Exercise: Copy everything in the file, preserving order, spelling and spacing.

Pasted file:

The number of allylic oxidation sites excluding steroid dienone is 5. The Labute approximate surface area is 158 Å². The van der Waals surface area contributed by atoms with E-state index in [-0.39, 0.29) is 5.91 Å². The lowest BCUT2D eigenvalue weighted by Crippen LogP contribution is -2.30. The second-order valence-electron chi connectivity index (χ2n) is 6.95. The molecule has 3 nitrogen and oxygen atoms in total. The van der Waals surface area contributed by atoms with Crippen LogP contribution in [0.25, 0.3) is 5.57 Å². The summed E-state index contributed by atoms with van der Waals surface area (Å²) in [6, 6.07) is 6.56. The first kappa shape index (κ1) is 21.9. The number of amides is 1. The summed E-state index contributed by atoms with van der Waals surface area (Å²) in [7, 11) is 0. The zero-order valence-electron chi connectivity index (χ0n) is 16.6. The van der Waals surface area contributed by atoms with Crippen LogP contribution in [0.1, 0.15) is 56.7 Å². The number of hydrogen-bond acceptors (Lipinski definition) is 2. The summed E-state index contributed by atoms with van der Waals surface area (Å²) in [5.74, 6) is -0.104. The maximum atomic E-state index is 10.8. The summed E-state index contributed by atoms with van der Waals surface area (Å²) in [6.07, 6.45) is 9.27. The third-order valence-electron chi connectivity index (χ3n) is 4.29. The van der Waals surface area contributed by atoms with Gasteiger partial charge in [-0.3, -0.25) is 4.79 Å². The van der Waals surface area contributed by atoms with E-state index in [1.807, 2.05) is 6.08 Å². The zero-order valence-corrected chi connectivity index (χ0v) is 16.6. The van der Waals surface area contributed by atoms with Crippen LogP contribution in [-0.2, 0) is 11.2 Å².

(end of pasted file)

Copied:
The number of allylic oxidation sites excluding steroid dienone is 5. The Labute approximate surface area is 158 Å². The van der Waals surface area contributed by atoms with E-state index in [-0.39, 0.29) is 5.91 Å². The lowest BCUT2D eigenvalue weighted by Crippen LogP contribution is -2.30. The second-order valence-electron chi connectivity index (χ2n) is 6.95. The molecule has 3 nitrogen and oxygen atoms in total. The van der Waals surface area contributed by atoms with Crippen LogP contribution in [0.25, 0.3) is 5.57 Å². The summed E-state index contributed by atoms with van der Waals surface area (Å²) in [6, 6.07) is 6.56. The first kappa shape index (κ1) is 21.9. The number of amides is 1. The summed E-state index contributed by atoms with van der Waals surface area (Å²) in [7, 11) is 0. The zero-order valence-electron chi connectivity index (χ0n) is 16.6. The van der Waals surface area contributed by atoms with Crippen LogP contribution in [0.1, 0.15) is 56.7 Å². The number of hydrogen-bond acceptors (Lipinski definition) is 2. The summed E-state index contributed by atoms with van der Waals surface area (Å²) in [5.74, 6) is -0.104. The maximum atomic E-state index is 10.8. The summed E-state index contributed by atoms with van der Waals surface area (Å²) in [6.07, 6.45) is 9.27. The third-order valence-electron chi connectivity index (χ3n) is 4.29. The van der Waals surface area contributed by atoms with Gasteiger partial charge in [-0.3, -0.25) is 4.79 Å². The van der Waals surface area contributed by atoms with E-state index in [1.807, 2.05) is 6.08 Å². The zero-order valence-corrected chi connectivity index (χ0v) is 16.6. The van der Waals surface area contributed by atoms with Crippen LogP contribution in [-0.2, 0) is 11.2 Å².